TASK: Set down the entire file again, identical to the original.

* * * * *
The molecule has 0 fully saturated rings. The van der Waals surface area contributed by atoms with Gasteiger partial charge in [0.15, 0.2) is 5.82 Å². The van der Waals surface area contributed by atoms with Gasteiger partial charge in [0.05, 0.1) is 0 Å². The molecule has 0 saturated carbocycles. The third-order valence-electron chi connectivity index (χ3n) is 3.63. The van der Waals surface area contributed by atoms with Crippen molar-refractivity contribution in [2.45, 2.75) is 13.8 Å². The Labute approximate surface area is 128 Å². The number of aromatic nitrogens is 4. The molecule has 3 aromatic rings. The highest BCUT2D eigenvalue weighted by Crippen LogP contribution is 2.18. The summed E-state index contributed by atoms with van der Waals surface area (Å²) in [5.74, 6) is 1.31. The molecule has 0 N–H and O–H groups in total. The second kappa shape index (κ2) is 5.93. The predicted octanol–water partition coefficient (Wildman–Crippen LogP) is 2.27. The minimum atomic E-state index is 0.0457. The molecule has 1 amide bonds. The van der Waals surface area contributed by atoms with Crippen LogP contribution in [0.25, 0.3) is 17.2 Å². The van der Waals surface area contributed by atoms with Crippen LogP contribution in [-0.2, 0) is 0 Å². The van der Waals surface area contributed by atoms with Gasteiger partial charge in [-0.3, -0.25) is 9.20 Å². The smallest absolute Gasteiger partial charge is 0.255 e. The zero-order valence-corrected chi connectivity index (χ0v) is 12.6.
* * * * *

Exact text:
The molecule has 0 fully saturated rings. The van der Waals surface area contributed by atoms with Gasteiger partial charge in [0.15, 0.2) is 5.82 Å². The van der Waals surface area contributed by atoms with Gasteiger partial charge in [0.05, 0.1) is 0 Å². The molecule has 0 saturated carbocycles. The third-order valence-electron chi connectivity index (χ3n) is 3.63. The van der Waals surface area contributed by atoms with Crippen molar-refractivity contribution in [2.45, 2.75) is 13.8 Å². The Labute approximate surface area is 128 Å². The number of aromatic nitrogens is 4. The molecule has 3 aromatic rings. The highest BCUT2D eigenvalue weighted by Crippen LogP contribution is 2.18. The summed E-state index contributed by atoms with van der Waals surface area (Å²) in [5.74, 6) is 1.31. The molecule has 0 N–H and O–H groups in total. The second kappa shape index (κ2) is 5.93. The predicted octanol–water partition coefficient (Wildman–Crippen LogP) is 2.27. The minimum atomic E-state index is 0.0457. The molecule has 1 amide bonds. The van der Waals surface area contributed by atoms with Crippen LogP contribution in [0.25, 0.3) is 17.2 Å². The van der Waals surface area contributed by atoms with Crippen LogP contribution in [-0.2, 0) is 0 Å². The van der Waals surface area contributed by atoms with Gasteiger partial charge in [-0.3, -0.25) is 9.20 Å². The smallest absolute Gasteiger partial charge is 0.255 e. The zero-order valence-corrected chi connectivity index (χ0v) is 12.6.